It costs $129 to take the exam and apply for certification.Pay the required amount and PTCB will email you, stating you are now authorized to schedule your exam.


How to Apply and Schedule

The first step is to create a PTCB Account on the Pharmacy Technician Certification Board located here:  Log into your PTCB Account and apply for certification.  Once the application is approved, an email will be sent stating you are now permitted to take the exam.  At this point, you are to schedule the specific time for your exam.

Exam appointments can either be scheduled on the web at Pearson’s website or by phone.  If you prefer to schedule your appointment by phone, dial at 866-902-0593.  The exam is provided throughout the entirety of the year at nearly 1,500 professional centers and military sites across the nation.

About the Exam

The exam is taken on a computer.  Exam-takers are provided with 90 multiple choice questions.  However, some of these questions are unscored.  All in all, 80 of the questions are scored while 10 remain unscored.  The questions that are not scored are randomly placed at various points throughout the exam.  These questions are not revealed to be unscored. 

The entire exam takes about two hours to complete.  There is an initial brief tutorial that takes about five minutes.  The exam itself takes 110 minutes.  A post-exam survey is also provided, taking up another five minutes.  It is particularly interesting to note an unofficial exam score is shown on the exam-taker’s computer screen after he or she completes the survey following the exam.  A printed copy of this unofficial result might also be provided at the site of the exam.  It will take between two and three weeks for an official score to be added to the exam-taker’s PTCB account.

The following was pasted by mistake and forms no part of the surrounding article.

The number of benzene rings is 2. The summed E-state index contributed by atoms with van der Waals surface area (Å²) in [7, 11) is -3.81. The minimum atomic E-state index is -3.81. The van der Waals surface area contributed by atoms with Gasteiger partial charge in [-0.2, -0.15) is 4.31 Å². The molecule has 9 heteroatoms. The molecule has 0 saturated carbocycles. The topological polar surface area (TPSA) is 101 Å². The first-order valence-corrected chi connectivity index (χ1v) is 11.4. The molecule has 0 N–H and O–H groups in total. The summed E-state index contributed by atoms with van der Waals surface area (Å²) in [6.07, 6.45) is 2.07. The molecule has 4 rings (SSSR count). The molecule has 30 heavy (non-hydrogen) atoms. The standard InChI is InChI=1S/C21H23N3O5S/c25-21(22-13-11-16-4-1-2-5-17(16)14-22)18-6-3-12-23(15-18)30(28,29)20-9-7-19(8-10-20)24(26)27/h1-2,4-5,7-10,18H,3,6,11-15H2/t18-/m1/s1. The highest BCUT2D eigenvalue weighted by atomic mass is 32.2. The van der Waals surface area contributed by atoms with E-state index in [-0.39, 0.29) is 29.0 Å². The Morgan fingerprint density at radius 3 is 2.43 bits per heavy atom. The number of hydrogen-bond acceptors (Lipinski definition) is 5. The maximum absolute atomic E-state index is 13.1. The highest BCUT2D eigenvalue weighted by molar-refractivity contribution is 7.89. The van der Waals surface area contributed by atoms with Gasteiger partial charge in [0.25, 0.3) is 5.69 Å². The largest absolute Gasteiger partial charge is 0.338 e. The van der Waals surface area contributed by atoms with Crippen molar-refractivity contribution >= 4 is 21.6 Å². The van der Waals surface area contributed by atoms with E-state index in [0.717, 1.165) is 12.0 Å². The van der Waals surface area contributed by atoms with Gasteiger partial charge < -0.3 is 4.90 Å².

Exam Content Outline

Approximately 40% of the exam consists of questions pertaining to medications.  Medication brand names, generic names and classifications are covered.  The therapeutic equivalence of medications is also covered.  Exam-takers must know the most common drug interactions including the potentially life-threatening interactions as well as contraindications.  Prospective pharmacists must be aware of medication strengths and appropriate dosages, the forms of dosage, the routes of administration, length of drug therapy and special handling strategies. 

Knowledge of medication side effects both severe and common, allergies and other negative effects are also tested.  Additional exam material covered in the medications section includes incompatibilities and the proper storage of medication in terms of temperature, light and restricted access.  NTI medications, meaning narrow therapeutic index, are also covered.  Finally, the medications section of the exam asks questions pertaining to drug stability such as insulin, vaccinations, injectable and oral suspensions.